Major updates within the crypto industry do not occur very often. For a space that’s still in its infancy, and with over a trillion dollars of digital assets at stake, it only makes sense for major changes to take years to develop and reach the desired state. This meticulous process also lays down a solid foundation for the future of finance and the decentralized web, and while it may take a while, at the very least ensures steady and smooth sailing towards a new and promising horizon.
Ethereum’s transition to a Proof-of-Stake blockchain may be one of the most significant events in the blockchain space of the decade — certainly the biggest event we’ve seen in years. It’s the first blockchain network of its size to do so, and will undoubtedly change the course of the industry and leave an impact for years to come.
With that being said, let’s take a look at 5 things you need to know when it comes to Ethereum’s forks and the upcoming merge.
1. Ethereum Classic
Ethereum Classic (ETC) is perhaps the most famous Ethereum hard fork in the market and has persisted since 2016. It was created after the events of the DAO hack where nearly $150,000,000 worth of ETH tokens were stolen. A debate sparked to fork the network and revert the chain, which gave birth to Ethereum Classic in the process, who were against the said proposition.
While Ethereum is transitioning to a Proof-of-Stake consensus network, Ethereum Classic seems to have no such plans, and will instead proceed as Ethereum has been thus far, as a Proof-of-Work network that utilizes miners to discover new blocks.
While there’s already an existing Ethereum fork that is running on PoW, a potential new fork is in the making that disagrees on an entirely different matter. ETHPow (ETHW) is an idea that’s backed by various Ethereum miners, as well as figures such as Justin Sun, the founder of the Tron network.
When Ethereum completes the merge, it will essentially render all current ETH miners useless. There are a handful of other networks that can utilize GPU mining for their PoW consensus, but none pay as well as Ethereum, practically halting multi-billion dollar mining operations around the world. As such, hard forks like ETHPow come into being, albeit with questionable validity and usefulness for users and non-miners in general.
3. Energy Usage
Ethereum is the second-largest energy consumer in the blockchain space, consuming a whopping 112TWh per year. That is comparable to small states such as the Netherlands, and as we’re all familiar with by now, has by no means a positive implication in an eco-conscious age.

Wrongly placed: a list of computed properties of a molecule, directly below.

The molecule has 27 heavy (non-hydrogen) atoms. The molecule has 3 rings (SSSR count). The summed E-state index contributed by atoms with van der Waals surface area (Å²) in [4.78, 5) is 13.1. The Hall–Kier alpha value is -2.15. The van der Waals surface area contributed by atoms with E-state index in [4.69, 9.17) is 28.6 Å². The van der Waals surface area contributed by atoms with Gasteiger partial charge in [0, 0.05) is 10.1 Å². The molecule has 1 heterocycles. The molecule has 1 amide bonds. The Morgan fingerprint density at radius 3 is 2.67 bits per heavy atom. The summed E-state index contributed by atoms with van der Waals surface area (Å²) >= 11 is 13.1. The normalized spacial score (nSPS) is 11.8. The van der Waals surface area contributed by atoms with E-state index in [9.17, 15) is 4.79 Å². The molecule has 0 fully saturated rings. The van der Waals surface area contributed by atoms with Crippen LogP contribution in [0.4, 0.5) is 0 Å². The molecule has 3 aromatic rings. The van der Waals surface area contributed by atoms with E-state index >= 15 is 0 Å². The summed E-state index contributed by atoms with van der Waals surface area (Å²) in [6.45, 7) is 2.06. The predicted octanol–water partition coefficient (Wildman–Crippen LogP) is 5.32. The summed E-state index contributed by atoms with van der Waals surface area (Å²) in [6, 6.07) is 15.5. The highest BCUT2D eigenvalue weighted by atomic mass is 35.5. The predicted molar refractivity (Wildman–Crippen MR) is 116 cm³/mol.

The merge will eradicate that figure, however, and shrink it down by 99.5%. The only devices that will contribute to Ethereum’s energy consumption after the merge will be node operators, and given their relatively low energy demands, could be powered sustainably by renewable energy sources such as solar or wind.
4. Token Supply
One thing that tends to get overlooked is the impact of the merge on the ETH token supply. As of pre-merge, 13,000 ETH is created per day as mining rewards, with an additional 1,600 ETH as staking rewards. This translates to around 5,329,000 tokens being introduced to the total supply per year.
After the merge, however, only the staking rewards will remain, slashing the inflation rate by a staggering 90%. Paired with the burn mechanism, inflation for the ETH token could hit very close to zero — if not become deflationary.
5. Gas Fees
It’s a common misconception that the Ethereum merge will reduce gas fees since it will no longer rely on miners to find new blocks; however, that is simply not the case. While it’s true that the network will require less raw power to add new blocks, the changes that will be made to the protocol do not affect network capacity and therefore, will likely remain the same post-merge.
The upgrade responsible for lowering network fees will be the Sharding upgrade, which is planned for roughly a year after the merge takes place. Until then, users will have to bear the heavy weight of hefty gas fees due to the sheer demand and congestion created by users and institutions alike.